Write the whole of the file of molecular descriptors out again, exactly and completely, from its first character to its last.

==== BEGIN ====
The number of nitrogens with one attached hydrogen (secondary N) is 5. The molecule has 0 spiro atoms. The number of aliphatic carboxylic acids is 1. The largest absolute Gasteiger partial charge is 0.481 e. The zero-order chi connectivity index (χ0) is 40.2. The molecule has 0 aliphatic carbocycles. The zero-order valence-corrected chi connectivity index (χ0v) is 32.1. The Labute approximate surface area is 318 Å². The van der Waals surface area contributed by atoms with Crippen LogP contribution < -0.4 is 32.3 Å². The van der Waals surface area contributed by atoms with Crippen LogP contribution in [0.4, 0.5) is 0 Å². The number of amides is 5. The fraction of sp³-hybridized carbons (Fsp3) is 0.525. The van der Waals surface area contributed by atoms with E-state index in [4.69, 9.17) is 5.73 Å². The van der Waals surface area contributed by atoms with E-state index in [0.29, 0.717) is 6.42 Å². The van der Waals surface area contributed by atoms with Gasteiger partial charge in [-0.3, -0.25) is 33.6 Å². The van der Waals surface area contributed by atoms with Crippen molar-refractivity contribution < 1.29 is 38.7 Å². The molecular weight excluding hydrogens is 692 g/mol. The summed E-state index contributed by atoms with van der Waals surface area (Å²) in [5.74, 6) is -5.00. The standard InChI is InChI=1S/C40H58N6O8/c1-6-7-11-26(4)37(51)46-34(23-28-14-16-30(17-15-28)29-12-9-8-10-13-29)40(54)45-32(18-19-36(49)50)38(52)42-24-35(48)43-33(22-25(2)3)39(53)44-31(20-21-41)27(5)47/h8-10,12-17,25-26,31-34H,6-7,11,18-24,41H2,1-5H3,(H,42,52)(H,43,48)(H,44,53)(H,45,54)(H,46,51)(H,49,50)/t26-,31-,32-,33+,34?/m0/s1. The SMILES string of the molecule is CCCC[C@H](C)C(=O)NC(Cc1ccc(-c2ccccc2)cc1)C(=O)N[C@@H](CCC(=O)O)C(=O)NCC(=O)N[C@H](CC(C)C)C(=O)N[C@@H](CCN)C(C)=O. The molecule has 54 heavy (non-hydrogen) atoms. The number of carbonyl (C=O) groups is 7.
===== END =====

The number of nitrogens with one attached hydrogen (secondary N) is 5. The molecule has 0 spiro atoms. The number of aliphatic carboxylic acids is 1. The largest absolute Gasteiger partial charge is 0.481 e. The zero-order chi connectivity index (χ0) is 40.2. The molecule has 0 aliphatic carbocycles. The zero-order valence-corrected chi connectivity index (χ0v) is 32.1. The Labute approximate surface area is 318 Å². The van der Waals surface area contributed by atoms with Crippen LogP contribution < -0.4 is 32.3 Å². The van der Waals surface area contributed by atoms with Crippen LogP contribution in [0.4, 0.5) is 0 Å². The number of amides is 5. The fraction of sp³-hybridized carbons (Fsp3) is 0.525. The van der Waals surface area contributed by atoms with E-state index in [4.69, 9.17) is 5.73 Å². The van der Waals surface area contributed by atoms with E-state index in [0.29, 0.717) is 6.42 Å². The van der Waals surface area contributed by atoms with Gasteiger partial charge in [-0.3, -0.25) is 33.6 Å². The van der Waals surface area contributed by atoms with Crippen molar-refractivity contribution < 1.29 is 38.7 Å². The molecular weight excluding hydrogens is 692 g/mol. The summed E-state index contributed by atoms with van der Waals surface area (Å²) in [5.74, 6) is -5.00. The standard InChI is InChI=1S/C40H58N6O8/c1-6-7-11-26(4)37(51)46-34(23-28-14-16-30(17-15-28)29-12-9-8-10-13-29)40(54)45-32(18-19-36(49)50)38(52)42-24-35(48)43-33(22-25(2)3)39(53)44-31(20-21-41)27(5)47/h8-10,12-17,25-26,31-34H,6-7,11,18-24,41H2,1-5H3,(H,42,52)(H,43,48)(H,44,53)(H,45,54)(H,46,51)(H,49,50)/t26-,31-,32-,33+,34?/m0/s1. The SMILES string of the molecule is CCCC[C@H](C)C(=O)NC(Cc1ccc(-c2ccccc2)cc1)C(=O)N[C@@H](CCC(=O)O)C(=O)NCC(=O)N[C@H](CC(C)C)C(=O)N[C@@H](CCN)C(C)=O. The molecule has 54 heavy (non-hydrogen) atoms. The number of carbonyl (C=O) groups is 7.